Daily Progress, Jacksonville, TX

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April 29, 2014

Markers of time

Properly cleaning headstones 'critical' to preservation

JACKSONVILLE — Long after a person is gone from the Earth, markers displayed on their graves serve as reminders of life.

Standing upright through seasons of extreme cold and searing heat, cleansed only by rain, a grave's headstone battles not only the test of time … but the test of the elements.

Designed to represent those who have long since passed, they are a reminder to each generation of those who came before them. With a few simple steps, families can help ensure the markers remain for those who come after them.

Deborah Burkett of the Cherokee County Historical Commission held a presentation earlier this month at the City Cemetery in Jacksonville. Burkett spoke about the history of the cemetery and shared information about cleaning gravestones.

“Cemetery headstones are visible reminders of our ancestors; names etched on grave markers can serve as a ‘directory’ of early pioneers who shaped our history," Burkett said.

According to state and local historical records, Jacksonville began in 1847, the year Jackson Smith built a house and a blacksmith shop in the area.

Burkett said the City Cemetery dates back to the 1840s, as well.

"Everything I find points to this place being the burial ground for settlers of the old town site," Burkett said.

Therefore, a number of the headstones date back many years. Burkett expressed the importance of cleaning the markers properly to a group gathered for the presentation.

"We're blessed in Cherokee County to have so many historical cemeteries. We need to make everyone aware of the importance of preservation. Learning the proper cleaning techniques is critical," she said.

Burkett said sometimes adding chemicals to a headstone can cause a chemical reaction that will erode the stone. She pointed out that although bleach may brighten a headstone, it also will cause the stone to change in pallor and become rough to the touch. This reaction is caused when the sodium chloride in the bleach dissolves, causing the binding materials and quartz crystals to exfoliate, Burkett said.

"When this process is used on marble and limestone, the lettering is the first to disappear," she said. "Something that is over 100 years old shouldn't look bright and new!"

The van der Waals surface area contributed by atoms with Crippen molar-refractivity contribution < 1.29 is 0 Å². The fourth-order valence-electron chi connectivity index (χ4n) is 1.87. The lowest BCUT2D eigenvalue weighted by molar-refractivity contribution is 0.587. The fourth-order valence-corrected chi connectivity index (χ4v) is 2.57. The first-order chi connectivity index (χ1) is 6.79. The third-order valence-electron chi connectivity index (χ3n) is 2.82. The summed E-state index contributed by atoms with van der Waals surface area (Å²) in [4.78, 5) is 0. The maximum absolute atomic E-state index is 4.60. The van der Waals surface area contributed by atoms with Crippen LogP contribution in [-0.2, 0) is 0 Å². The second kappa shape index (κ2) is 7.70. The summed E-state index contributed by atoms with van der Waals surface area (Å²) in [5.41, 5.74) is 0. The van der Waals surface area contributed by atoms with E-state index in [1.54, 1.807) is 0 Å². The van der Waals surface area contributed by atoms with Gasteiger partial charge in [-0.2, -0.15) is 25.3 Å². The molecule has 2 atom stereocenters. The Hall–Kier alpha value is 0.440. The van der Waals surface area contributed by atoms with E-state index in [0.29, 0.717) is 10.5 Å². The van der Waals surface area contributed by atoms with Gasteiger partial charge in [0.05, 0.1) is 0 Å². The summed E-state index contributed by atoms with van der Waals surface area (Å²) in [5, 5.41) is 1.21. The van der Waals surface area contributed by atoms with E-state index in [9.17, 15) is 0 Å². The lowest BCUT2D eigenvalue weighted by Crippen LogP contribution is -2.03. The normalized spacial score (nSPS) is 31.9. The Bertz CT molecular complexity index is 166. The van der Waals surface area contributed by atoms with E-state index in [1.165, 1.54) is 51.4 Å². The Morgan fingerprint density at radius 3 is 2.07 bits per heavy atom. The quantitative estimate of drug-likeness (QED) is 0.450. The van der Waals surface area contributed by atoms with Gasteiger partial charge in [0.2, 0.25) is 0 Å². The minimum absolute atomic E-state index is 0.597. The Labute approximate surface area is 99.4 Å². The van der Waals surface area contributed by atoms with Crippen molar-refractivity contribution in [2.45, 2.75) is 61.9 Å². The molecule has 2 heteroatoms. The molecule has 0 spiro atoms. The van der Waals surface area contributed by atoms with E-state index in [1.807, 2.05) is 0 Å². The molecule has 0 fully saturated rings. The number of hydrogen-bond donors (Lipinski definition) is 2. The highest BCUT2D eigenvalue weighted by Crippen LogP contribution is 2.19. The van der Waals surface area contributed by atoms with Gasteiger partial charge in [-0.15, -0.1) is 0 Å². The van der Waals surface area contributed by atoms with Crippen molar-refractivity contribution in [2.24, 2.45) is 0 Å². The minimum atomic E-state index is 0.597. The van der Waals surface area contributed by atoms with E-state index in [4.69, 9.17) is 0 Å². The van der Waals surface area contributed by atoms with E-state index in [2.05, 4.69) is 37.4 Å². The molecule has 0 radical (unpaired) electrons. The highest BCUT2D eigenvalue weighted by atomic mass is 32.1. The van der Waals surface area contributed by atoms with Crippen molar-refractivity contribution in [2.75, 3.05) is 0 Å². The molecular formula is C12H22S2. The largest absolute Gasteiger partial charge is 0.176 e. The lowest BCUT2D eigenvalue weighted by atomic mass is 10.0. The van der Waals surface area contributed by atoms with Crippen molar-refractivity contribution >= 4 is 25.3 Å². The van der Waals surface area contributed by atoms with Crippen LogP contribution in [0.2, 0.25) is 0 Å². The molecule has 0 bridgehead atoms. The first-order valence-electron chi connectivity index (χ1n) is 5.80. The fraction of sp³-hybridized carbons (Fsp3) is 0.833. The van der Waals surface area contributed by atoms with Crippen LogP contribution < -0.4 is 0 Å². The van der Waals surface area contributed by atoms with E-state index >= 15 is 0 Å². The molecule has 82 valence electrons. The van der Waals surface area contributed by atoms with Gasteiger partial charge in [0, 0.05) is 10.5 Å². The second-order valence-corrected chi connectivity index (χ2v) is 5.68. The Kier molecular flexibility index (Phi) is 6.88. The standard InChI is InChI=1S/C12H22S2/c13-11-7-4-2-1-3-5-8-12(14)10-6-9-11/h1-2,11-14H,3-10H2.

Burkett also advised against power washing headstones, recommending instead the use of soft bristle brushes to prevent possibly scratching the stone.

"Cemeteries are the history of every town, therefore the preservation and maintenance of the stones are a very important part of preserving that history," City Manager Mo Raissi said. "We are happy to have this group show such an interest in helping us find the best way to preserve and maintain the stones." The recent presentation at the cemetery was in conjuction with the Jacksonville Wednesday Study Club, which Burkett is also a member. Club member Judy Angle assisted in the presentation, as well as Elizabeth McCutcheon, chairwoman for the Cherokee County Historical Commission.

Burkett said it was the third grave cleaning program the group has done. The first one was in 2012 at Old Palestine Cemetery near Alto, and the second one was in 2013 at Cedar Hill Cemetery in Rusk.

Here are a few more tips for cleaning headstones:

Before cleaning any stone, carefully check its condition. If the surface readily falls away, or you notice other conditions that indicate the stone is brittle or vulnerable, do not clean it. Cleaning may irreparably damage the surface. Historic masonry should only be cleaned if the marker is stable on its base, with no signs of flaking or sugaring.

1. Use a non-ionic soap. One of the most readily available soaps is Orvus®, commonly used in association with horse and sheep husbandry. Also recommended for washing quilts. It can be found in feed stores. Mix a solution of one heaping tablespoon of Orvus® (it comes in either liquid or paste form) to one gallon of clean water.

2. Pre-wet the stone thoroughly with clean water and keep the stone wet during the entire washing process.

3. Thoroughly wash the wet stone using natural bristled, wooden-handled brushes of various sizes. Start at the bottom and work up. The use of plastic handles is not recommended, as color from the handles may leave material on the stone that will be very difficult to remove.

4. Be thorough. Wash all surfaces and rinse thoroughly with lots of clean water.

5. When cleaning marble or limestone, one tablespoon of household ammonia can be added to the above mixture to help remove some greases and oils. Do not use ammonia on or near any bronze or other metal elements.

6. Lichens and algae can be removed by first thoroughly soaking the stone and then using a wooden scraper to gently remove the biological growth. This process may need to be repeated several times. Do not use force to remove deeply embedded lichens. If the growth cannot be removed easily with scraping, consult a conservator. Some lichen can have strong roots that may damage the stone if removed forcibly.

7. Not all stains can be removed. Do not expect the stones to appear new after cleaning.

8. Do not clean marble, limestone, or sandstone more often than once every 18 months. Every cleaning removes some of the face of the stone. However, occasionally rinsing with clean water to remove bird droppings and other accretions is acceptable.

9. Keep a simple treatment record of the cleaning, including date of cleaning, materials used, and any change in condition since last cleaning (such as missing parts, graffiti, and other damage). These records should be kept at a central location where the condition of the stones can be monitored over time.

(Source: Developed for Texas Historical Commission from data supplied by John R. Dennis, Dallas Museum of Art Conservation Lab15.)

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